For extremely cold environments, optional internal BMS-controlled cell strip heaters maintain the cells between 60°F to 75°F (16°C to +24°C) and allow operation at lower ambient temperatures. Charging is then possible down to -13°F (-25°C). Lead acid batteries can be discharged and charged at a lower temperature limit, but in a less than fully charged battery, the electrolyte becomes more like water, which is more likely to freeze than when it is fully charged, resulting in permanent battery damage. LFPs operates better than VRLAs at hot temperatures due to the higher lithium ionic conductivity and can be discharged up to 140°F (+60°C); VRLA can only be discharged efficiently up to 113°F (+45°C).

          3.4.3. Low Self-Discharge Rate
Very low internal resistance prevents wasted energy required to “top up” batteries.

  3.5. Social Responsibility
          3.5.1. No Cobalt
Over 70 percent of the world’s supply of cobalt comes from the Democratic Republic of Congo, where cobalt mining often involves human rights violations. Unlike NMC batteries, LFP uses no cobalt.

4. Application Use Cases
The long life, low maintenance, high efficiency, and unparalleled safety of LFP batteries make them applicable in a wide range of use cases. In addition to their roles in transportation and utility-scale stationary energy storage, they can lend vital support to communications networks. Power loss or continual sags in voltage (rolling brownouts), whether caused by fires, floods, hurricanes, terrorism, or other disruptive forces, require immediate remediation. LFP battery-based solutions are well-suited to fill that gap through standby power solutions, emergency power trailers, and portable AC generators.

  4.1. Network Standby Power Supplies
Operators are looking for ways to increase standby run-times. One driver is regulation. Along with adopting several resiliency strategies for wireless and wireline service providers, the California Public Utilities Commission (CPUC), which has tremendous influence on utility regulation in the U.S., has prioritized backup power duration of at least 72 hours.[6] To achieve this level throughout the life of a battery, operators need to assess risks given realistic run-times for various battery chemistries.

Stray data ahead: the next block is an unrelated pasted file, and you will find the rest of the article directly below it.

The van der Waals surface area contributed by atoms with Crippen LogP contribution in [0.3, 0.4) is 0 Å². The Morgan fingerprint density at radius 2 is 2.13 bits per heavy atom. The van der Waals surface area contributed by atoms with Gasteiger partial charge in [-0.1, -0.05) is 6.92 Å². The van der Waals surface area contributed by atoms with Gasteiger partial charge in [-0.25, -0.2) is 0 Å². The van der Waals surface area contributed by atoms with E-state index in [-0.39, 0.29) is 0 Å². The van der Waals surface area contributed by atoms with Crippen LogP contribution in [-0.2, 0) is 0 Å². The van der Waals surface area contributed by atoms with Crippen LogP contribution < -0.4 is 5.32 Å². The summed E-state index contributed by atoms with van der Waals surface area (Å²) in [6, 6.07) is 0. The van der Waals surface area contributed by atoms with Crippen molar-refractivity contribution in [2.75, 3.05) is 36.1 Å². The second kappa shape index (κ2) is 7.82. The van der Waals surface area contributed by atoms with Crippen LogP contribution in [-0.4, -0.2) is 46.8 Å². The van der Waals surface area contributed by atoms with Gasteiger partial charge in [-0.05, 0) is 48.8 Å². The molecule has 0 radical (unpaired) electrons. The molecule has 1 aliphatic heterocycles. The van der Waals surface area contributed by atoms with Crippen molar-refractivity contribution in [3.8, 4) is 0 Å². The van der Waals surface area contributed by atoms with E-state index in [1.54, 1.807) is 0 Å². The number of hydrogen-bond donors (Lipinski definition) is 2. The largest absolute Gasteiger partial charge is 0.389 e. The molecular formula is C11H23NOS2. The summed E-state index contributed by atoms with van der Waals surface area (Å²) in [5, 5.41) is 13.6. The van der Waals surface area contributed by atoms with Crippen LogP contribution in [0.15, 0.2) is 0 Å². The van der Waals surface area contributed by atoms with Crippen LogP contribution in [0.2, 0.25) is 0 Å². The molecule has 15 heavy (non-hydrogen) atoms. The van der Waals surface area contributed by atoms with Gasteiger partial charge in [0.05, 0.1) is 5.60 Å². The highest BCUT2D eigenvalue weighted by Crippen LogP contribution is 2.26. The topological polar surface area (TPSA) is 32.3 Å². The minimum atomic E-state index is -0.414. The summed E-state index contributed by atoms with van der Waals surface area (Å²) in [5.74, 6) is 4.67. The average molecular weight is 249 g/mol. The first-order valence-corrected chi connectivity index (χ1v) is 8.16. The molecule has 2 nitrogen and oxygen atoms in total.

One consideration is the number of battery strings vs. an acceptable depth of discharge (DoD). VLRA has a very mediocre DoD but can be pushed higher, which would allow for fewer battery strings, but the negative impact of a higher DoD on reliability over time can be significant. Temperature is another factor. Cold temperatures reduce any battery’s ability to function properly, although LFP can handle cold better, if fitted with internal cell heaters, than VLRA batteries. As noted above, LFP operates better than VRLA at hot temperatures and can be discharged up to 140°F (+60°C), considerably higher than the efficient discharge limit for VRLA.

Compared to traditional VLRA batteries, LFP batteries offer many advantages in standby scenarios. They are safer, higher performance, compact, and energy-dense, with 80-90 percent DoD and a very long lifespan to maximize run-time with minimal battery counts and minimal maintenance. By contrast, network operators must perform quarterly maintenance on VRLA batteries or suffer critical reductions in network readiness. As a result, LFP can provide reliable and long-lasting network standby run-times during power outages. The reduction in the battery footprint required also directly relates to a reduction in pad and cabinet size, which minimizes visual “pollution.” The contrast with standard VRLA is striking: An LFP standby system can achieve 72-hour run-times with 12VDC high-capacity LFP batteries using four times fewer batteries. In a modest plant leg scenario (with an 8 Amp PF=0.85 current draw), an operator would need 28 36VDC 100Ah VRLA battery strings (84 batteries) at a DoD of 60 percent, vs. 6 36VDC 344Ah LFP battery strings (18 batteries) at 80 percent DoD.